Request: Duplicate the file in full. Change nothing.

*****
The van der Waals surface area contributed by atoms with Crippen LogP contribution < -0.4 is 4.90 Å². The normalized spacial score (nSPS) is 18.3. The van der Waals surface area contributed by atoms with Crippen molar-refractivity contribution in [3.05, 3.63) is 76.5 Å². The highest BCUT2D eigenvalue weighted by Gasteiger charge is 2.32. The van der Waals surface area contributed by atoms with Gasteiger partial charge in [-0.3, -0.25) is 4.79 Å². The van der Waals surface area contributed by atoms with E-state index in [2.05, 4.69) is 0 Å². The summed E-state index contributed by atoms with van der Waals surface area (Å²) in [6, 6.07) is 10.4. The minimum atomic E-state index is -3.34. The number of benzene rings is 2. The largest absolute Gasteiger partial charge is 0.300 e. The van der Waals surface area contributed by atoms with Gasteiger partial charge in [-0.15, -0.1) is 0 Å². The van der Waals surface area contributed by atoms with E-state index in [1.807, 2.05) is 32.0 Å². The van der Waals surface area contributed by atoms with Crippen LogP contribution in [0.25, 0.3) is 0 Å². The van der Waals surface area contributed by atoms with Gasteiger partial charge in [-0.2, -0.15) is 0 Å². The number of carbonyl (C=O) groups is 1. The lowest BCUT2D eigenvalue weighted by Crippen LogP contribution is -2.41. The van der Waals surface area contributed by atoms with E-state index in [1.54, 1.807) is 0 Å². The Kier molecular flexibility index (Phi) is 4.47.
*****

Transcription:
The van der Waals surface area contributed by atoms with Crippen LogP contribution < -0.4 is 4.90 Å². The normalized spacial score (nSPS) is 18.3. The van der Waals surface area contributed by atoms with Crippen molar-refractivity contribution in [3.05, 3.63) is 76.5 Å². The highest BCUT2D eigenvalue weighted by Gasteiger charge is 2.32. The van der Waals surface area contributed by atoms with Gasteiger partial charge in [-0.3, -0.25) is 4.79 Å². The van der Waals surface area contributed by atoms with E-state index in [2.05, 4.69) is 0 Å². The summed E-state index contributed by atoms with van der Waals surface area (Å²) in [6, 6.07) is 10.4. The minimum atomic E-state index is -3.34. The number of benzene rings is 2. The largest absolute Gasteiger partial charge is 0.300 e. The van der Waals surface area contributed by atoms with Gasteiger partial charge in [-0.15, -0.1) is 0 Å². The van der Waals surface area contributed by atoms with E-state index in [1.807, 2.05) is 32.0 Å². The van der Waals surface area contributed by atoms with Crippen LogP contribution in [0.25, 0.3) is 0 Å². The van der Waals surface area contributed by atoms with Gasteiger partial charge in [-0.2, -0.15) is 0 Å². The number of carbonyl (C=O) groups is 1. The lowest BCUT2D eigenvalue weighted by Crippen LogP contribution is -2.41. The van der Waals surface area contributed by atoms with E-state index in [1.54, 1.807) is 0 Å². The Kier molecular flexibility index (Phi) is 4.47.